From our perspective, as citizens of a country that has been free for more than 200 years, it is difficult to imagine what life would be like without liberty. Technology has brought improved conditions to millions of people, and government has played a role in broadening the reach of that largesse. But human nature does not change. Power is an aphrodisiac to those who exercise it. As James Madison wrote in Federalist 48, power is “of an encroaching nature.” Ambition, not patriotism or altruism, is what drives most people to seek office. The great lesson from our Founders is that they understood the corruption that power brings to those who exercise it. They were victims of the imperial British crown; thus they revolted. England wanted the colonists to pay for those hired to repress them. The motive of the Founders “was not,” as Bruce Thornton wrote, “to create utopia, but to protect the freedom of all from the dangers of concentrated power, whether embodied in the majority or a minority.”

Society today has little interest in the larger philosophical issues we should be addressing. Instant and constant connectivity mean that we live mainly in the present, with little knowledge of the past and less concern for the future. On the most recent release of high school civic and history tests conducted by the National Assessment of Educational Progress (NAEP), only 22% of high school seniors scored at a proficient level or above on the civics test and a mere 18% were proficient in U.S. history. These are scary statistics for a nation that relies on knowledgeable voters. “The cornerstone of democracy,” Thomas Jefferson wrote, “rests on the foundation of an educated electorate.”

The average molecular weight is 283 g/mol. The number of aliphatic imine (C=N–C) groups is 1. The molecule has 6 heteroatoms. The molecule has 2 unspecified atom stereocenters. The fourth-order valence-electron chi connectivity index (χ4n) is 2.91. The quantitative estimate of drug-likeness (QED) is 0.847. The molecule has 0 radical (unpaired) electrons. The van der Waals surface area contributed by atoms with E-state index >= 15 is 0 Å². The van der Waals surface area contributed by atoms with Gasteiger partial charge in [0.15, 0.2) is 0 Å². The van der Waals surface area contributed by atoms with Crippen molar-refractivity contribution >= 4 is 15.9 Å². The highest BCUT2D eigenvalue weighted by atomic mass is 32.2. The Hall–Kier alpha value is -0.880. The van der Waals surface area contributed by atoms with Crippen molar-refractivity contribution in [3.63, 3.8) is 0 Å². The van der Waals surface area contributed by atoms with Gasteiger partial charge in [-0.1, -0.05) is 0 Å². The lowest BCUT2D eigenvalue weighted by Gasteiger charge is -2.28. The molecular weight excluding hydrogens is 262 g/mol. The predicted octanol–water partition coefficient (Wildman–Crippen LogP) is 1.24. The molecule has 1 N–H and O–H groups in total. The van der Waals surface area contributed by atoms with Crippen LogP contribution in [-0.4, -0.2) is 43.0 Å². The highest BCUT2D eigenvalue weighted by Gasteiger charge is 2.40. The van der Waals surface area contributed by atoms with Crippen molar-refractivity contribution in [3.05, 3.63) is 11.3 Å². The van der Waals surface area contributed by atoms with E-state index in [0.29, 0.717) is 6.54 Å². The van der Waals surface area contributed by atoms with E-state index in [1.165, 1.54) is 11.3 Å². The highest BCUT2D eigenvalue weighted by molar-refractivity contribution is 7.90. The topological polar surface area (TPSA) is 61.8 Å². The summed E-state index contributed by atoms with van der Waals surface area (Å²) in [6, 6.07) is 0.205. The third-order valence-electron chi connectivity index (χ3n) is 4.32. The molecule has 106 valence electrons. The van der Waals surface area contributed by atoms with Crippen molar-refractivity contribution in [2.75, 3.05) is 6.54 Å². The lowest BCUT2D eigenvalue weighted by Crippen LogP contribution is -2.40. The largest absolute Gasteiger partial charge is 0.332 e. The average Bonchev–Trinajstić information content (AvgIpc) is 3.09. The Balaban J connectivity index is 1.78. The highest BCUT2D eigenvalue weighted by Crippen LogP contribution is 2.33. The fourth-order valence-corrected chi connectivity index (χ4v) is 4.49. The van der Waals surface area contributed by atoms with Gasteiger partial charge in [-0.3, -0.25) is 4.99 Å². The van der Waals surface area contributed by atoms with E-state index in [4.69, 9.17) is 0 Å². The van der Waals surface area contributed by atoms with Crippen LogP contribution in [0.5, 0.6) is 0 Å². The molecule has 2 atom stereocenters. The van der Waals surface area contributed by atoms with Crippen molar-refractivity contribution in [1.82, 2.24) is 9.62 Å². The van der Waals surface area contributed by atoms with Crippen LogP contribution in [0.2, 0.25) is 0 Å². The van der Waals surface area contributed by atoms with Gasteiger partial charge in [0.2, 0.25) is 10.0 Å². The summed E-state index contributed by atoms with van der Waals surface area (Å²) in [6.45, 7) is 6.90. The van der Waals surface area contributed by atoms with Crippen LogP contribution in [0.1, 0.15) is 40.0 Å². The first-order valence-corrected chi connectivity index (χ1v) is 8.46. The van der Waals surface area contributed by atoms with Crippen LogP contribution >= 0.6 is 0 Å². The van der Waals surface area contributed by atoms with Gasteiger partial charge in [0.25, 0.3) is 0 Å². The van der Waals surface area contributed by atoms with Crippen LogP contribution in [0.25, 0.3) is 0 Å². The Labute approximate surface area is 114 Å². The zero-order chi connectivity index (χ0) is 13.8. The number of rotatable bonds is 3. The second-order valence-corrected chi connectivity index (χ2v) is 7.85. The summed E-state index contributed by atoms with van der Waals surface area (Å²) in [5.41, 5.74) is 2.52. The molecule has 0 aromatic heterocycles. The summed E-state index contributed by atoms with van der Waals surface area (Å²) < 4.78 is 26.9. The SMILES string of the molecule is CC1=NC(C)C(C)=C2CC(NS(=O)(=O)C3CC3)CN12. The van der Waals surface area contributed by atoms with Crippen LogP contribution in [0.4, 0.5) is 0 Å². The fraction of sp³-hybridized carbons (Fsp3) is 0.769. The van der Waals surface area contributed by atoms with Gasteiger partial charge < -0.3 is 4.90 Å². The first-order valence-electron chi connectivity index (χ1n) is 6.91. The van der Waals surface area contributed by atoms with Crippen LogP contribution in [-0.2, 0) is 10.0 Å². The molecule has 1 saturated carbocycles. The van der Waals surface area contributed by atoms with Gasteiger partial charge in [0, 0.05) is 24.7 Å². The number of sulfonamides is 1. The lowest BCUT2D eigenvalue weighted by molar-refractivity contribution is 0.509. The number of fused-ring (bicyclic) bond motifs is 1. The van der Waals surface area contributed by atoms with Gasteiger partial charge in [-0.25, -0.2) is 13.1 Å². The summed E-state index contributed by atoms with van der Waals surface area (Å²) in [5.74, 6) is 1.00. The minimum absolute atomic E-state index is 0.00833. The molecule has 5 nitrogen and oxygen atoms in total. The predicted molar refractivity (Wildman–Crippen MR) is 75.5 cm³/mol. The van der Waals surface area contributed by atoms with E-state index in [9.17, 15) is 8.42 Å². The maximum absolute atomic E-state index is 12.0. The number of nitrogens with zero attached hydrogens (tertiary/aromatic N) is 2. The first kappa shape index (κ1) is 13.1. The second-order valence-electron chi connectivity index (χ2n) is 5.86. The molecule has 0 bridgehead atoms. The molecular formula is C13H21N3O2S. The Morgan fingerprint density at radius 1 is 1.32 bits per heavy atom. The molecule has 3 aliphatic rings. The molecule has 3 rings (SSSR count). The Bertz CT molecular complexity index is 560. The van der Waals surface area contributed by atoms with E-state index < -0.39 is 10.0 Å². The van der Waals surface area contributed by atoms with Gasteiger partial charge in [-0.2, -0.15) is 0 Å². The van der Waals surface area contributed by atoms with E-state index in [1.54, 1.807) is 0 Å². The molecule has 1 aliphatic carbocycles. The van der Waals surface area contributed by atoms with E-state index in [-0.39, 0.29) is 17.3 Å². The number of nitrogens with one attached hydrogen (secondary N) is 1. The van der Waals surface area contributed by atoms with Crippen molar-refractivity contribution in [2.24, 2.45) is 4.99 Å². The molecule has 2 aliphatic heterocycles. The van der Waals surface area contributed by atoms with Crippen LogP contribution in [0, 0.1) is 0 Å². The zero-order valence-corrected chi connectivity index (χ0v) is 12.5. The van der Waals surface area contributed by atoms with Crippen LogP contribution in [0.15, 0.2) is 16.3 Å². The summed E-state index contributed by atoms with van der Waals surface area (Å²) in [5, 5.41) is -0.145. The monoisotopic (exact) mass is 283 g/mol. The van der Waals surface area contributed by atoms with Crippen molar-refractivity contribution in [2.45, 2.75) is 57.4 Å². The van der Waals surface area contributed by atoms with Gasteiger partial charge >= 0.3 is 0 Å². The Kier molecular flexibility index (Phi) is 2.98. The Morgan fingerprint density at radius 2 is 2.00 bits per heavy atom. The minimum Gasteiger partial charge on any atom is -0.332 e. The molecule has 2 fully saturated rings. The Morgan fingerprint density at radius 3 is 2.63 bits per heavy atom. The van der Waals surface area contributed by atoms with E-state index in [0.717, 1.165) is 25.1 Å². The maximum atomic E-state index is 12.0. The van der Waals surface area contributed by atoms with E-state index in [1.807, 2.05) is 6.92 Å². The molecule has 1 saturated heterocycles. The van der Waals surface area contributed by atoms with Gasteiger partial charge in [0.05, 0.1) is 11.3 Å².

“Selfies” define our time. The “me” generation has come of age. Hollywood sets a moral standard that is adopted by our youth with no regard to the consequences. A highly paid star decides to become a single Mom; so imitators, without her financial means, follow suit. We have lost our moral sense. There are no standards. Single mothers with dependent children have the highest rates of poverty in the nation. Yet we never hear Progressives call out this unfortunate and unnecessary circumstance. A woman’s right to her body is defended (as it should be), but what about her role as a wife, mother, daughter or sister? And what about men? Should they be absolved of responsibility in the bearing and rearing of a child? We are all individuals, but we are also integral cogs in the wheel of the societies in which we live. When people become self-absorbed they lose a sense of their role in the broader community. Society suffers.

Acknowledging that man was imperfect, the Founders chose to create a government in which the assumption of power by an individual or a party would be difficult to attain. So they instituted a system of checks and balances. Further, they created a federalist form of government by giving authority to state and local governments – institutions that were closest to the people. The Founders understood that limited government (though they didn’t use the term) is based on the principle of self-government – that individuals are responsible and self-reliant. They wanted a federal government to be just and serve to protect the rights of its people. They had no interest in efficiency. A “do-nothing” Congress would not have been seen as necessarily a bad Congress.

Progressives see checks and balances as unnecessary drags on the efficiency of government. Charles Blow, writing in Monday’s New York Times, laments the fact that the 113th Congress has enacted only 108 “substantive” laws, as though quantity of bills passed was more important than quality. President Obama commonly harangues Congress for failing to do “the people’s business,” ignoring the fact that the purpose of government is to ensure that the people can fairly, legally and fearlessly pursue their own self-interests, including business interests.